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TeleAccess takes Mushohwe to court

Shakeman Mugari

BELEAGUERED telecommunications firm TeleAccess (Zimbabwe) has taken Transport and Communications minister Christopher Mushohwe to court over an oper

ating licence cancelled by regulatory authorities last year.

TeleAccess wants the court to force Mushohwe to reinstate their operating licence, which was withdrawn three years after majority sharholder, Daniel Shumba, got an operating licence for a fixed telephone network.

TeleAccess filed their appeal papers with the Administrative Court last Friday and the matter is due for a hearing in the next three weeks.

The postal and Telecommunications Regulatory Authority Zimbabwe (Potraz) cancelled TeleAccess’ licence last year, saying the company had failed to roll out a fixed telephone network after three years.

Regulations state that a telecommunications company is supposed to roll out its network within three months of getting a licence.

TeleAccess was awarded the licence in January 2003 and was supposed to start operating in May the same year.

Its roll-out was stalled after the company failed to raise foreign currency and get local partners to fund the project.

But many critics viewed the withdrawal of the licence as a victimisation of the project’s promoter, Shumba, who at the time was linked to a succession battle meant to foil Joice Mujuru’s bid for the post of vice-president while promoting Emmerson Mnangagwa’s candidacy for the post.

Shumba, then ruling party provincial chairman for Masvingo, but now leading an opposition party, was, together with five other ruling party provincial chairmen, suspended from the ruling party.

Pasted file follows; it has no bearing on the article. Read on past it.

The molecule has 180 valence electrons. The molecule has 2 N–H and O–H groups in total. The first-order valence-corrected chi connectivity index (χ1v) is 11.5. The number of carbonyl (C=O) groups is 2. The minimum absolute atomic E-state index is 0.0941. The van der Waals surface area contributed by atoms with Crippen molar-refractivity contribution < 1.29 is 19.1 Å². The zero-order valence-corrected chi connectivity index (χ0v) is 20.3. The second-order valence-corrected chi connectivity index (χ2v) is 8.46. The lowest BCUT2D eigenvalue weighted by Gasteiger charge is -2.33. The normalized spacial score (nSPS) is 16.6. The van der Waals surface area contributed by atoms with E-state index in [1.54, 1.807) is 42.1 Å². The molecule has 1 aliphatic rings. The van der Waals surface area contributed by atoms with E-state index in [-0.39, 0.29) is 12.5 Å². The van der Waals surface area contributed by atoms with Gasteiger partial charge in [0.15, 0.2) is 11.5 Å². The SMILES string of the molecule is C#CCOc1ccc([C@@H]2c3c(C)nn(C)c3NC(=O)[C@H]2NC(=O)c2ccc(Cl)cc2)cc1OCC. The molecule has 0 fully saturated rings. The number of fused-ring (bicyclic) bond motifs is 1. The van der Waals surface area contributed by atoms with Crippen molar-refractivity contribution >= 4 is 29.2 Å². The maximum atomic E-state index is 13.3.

The TeleAccess boss has blamed Potraz for delaying its project after it was unable to give the company numbering plans on time and failing to clarify “outstanding international gateway issues”.

TeleAccess took the matter to court after Mushohwe last month threw out its appeal against the cancellation.

Mushohwe had in his ruling on the appeal upheld the cancellation, saying TeleAccess was in “material breach of its licence conditions”.

He dismissed TeleAccess’ argument that Potraz had delayed giving the company numbering plans, crucial for the network start-up.

He dismissed the company’s defence that they had failed to roll out because of a dispute over the international gateway system and that it had made advanced efforts to raise funds.

“The appellant (TeleAccess) may have employed large numbers of people and dug trenches but what was it all in aid of when appellant neither had the equipment for network roll-out nor the financial resources to procure the same?” Mushohwe queried in his ruling dated April 20.

“The decision of the regulator to cancel TeleAccess’ operating licence is hereby confirmed,” he said.

TeleAccess’ appeal to the Administrative Court argues that the minister had erred in his judgment and that he had overlooked crucial issues in making his decision.

The company said it had failed to roll out its network because of lack of foreign currency, the absence of foreign funders and the hyperinflationary situation in the country.

Targeted sanctions against Zimbabwe’s ruling elite had also stifled its efforts to court foreign partners to provide foreign currency to import equipment.

TeleAccess said Mushohwe had erred in believing that TeleAccess had the financial resources to undertake a network project without offshore help.

“The project is of the size and magnitude that would require national as well as international backing and support as regards financial and other resources,” said TeleAccess.

“The equipment and other technical apparatus, information technology support systems and telephony hardware certainly require substantial foreign currency resources.”

The company is seeking a court order compelling the minister to set aside the cancellation of the licence.

Shumba said this week his company was going to roll out the network despite the cancellation.

“The fact that we appealed means that the cancellation has so far been set aside. Until the cancellation is upheld by higher courts we will continue with plans to roll out,” Shumba said.

TeleAccess still holds its communications licence number PFT20030102.

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